March 14, 2023
Experts are now weighing in on the U.S. National Cybersecurity Strategy the Biden administration released last week.
Its stated aim is “to secure the full benefits of a safe and secure digital ecosystem for all Americans.”
One of the five pillars of the strategy, “invest in a resilient future”, says that the U.S. “will continue to lead the world in the innovation of secure and resilient next-generation technologies and infrastructure, including by prioritizing cybersecurity R&D for next-generation technologies such as postquantum encryption, digital identity solutions and clean energy infrastructure.”
More specifically, strategic objective 4.3, “prepare for our post-quantum future,” states that “we must prioritize and accelerate investments in widespread replacement of hardware, software, and services that can be easily compromised by quantum computers so that information is protected against future attacks.”
The strategy also cites the Quantum Computing Cybersecurity Preparedness Act, which President Biden signed into law in December.
Industry experts offer their insights into what the strategy means for the public and private sectors.
IonQ chief scientist and co-founder Christopher Monroe
"We are seeing an interesting juxtaposition between hype about quantum computers breaking encryption and resistance to adopting new encryption and security standards. With researchers apparently showing quantum computers can break much larger codes than ever before, fear, uncertainty and doubt are certainly increasing. However, this claim was overhyped, as the researchers did not show any new evidence or break codes that can’t be decrypted with classical computers.
"We know there is a clean and clear way to break encryption, Shor’s algorithm proved that. The reality is quantum computing technology won’t be able to perform at a high enough level to implement the algorithm for 10, maybe even 20 years. Although the threat of quantum computing implementing Shor's algorithm is a few years away, infusing quantum-proof algorithms into technology now is a great building block to protecting our national security in the near future."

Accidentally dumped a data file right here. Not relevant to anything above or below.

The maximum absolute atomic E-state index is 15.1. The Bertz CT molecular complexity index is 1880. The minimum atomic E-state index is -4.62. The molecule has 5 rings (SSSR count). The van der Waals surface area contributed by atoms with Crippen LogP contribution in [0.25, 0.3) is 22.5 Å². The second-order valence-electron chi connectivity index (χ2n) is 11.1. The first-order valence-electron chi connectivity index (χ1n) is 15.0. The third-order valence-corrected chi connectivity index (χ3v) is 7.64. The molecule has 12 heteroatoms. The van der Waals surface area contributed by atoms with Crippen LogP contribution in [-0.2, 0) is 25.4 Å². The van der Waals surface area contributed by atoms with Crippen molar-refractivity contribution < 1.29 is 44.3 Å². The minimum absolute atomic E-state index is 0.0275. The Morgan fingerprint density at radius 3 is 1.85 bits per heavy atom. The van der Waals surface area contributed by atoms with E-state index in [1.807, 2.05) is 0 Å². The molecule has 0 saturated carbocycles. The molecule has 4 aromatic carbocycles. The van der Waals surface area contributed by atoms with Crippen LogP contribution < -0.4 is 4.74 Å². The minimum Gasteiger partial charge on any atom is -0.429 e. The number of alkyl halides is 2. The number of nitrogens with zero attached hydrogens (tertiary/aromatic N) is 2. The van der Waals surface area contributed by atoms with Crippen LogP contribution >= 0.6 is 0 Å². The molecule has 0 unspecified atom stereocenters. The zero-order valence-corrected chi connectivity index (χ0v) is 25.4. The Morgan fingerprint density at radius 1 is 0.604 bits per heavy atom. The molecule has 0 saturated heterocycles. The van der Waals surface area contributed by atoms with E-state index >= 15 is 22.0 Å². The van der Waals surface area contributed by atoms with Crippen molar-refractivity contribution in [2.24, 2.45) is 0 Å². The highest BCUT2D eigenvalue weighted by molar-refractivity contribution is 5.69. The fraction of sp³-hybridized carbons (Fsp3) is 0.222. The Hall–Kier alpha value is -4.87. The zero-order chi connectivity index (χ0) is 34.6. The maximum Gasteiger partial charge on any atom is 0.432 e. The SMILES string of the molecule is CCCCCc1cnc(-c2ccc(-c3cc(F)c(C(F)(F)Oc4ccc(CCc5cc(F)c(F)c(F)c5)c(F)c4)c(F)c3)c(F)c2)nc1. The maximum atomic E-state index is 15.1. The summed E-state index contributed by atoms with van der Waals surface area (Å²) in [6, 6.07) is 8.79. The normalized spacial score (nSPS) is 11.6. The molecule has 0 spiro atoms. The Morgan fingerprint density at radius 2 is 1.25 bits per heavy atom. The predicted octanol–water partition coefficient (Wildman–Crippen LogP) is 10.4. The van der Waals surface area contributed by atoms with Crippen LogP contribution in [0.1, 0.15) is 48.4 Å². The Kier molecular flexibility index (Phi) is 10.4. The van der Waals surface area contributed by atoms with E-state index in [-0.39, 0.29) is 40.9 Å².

Quantinuum senior vice-president of government relations Kaniah Konkoly-Thege
In order to respond to the threat posed by quantum computing while also promoting U.S. leadership in this emerging technology, the National Cybersecurity Strategy maintains that the “Federal Government will prioritize the transition of vulnerable public networks and systems to quantum-resistant cryptography-based environments and develop complementary mitigation strategies to provide cryptographic agility in the face of unknown future risks.” Further, it implores the private sector to “follow the government’s model in preparing its own networks and systems for our post-quantum future.”
The National Cybersecurity Strategy makes clear that the Biden administration will work with Congress and the private sector to create liability for software vendors, sketching out in broad terms what such legislation should entail, stating: “We must begin to shift liability onto those entities that fail to take reasonable precautions to secure their software while recognizing that even the most advanced software security programs cannot prevent all vulnerabilities.”
The new landscape of quantum-related announcements and requirements from the federal government also creates urgency for many vendors and government contractors because those who are non-compliant will be named in reports and likely suffer reputational and economic consequences.
This article first appeared on IoT World Today's sister site, Enter Quantum.
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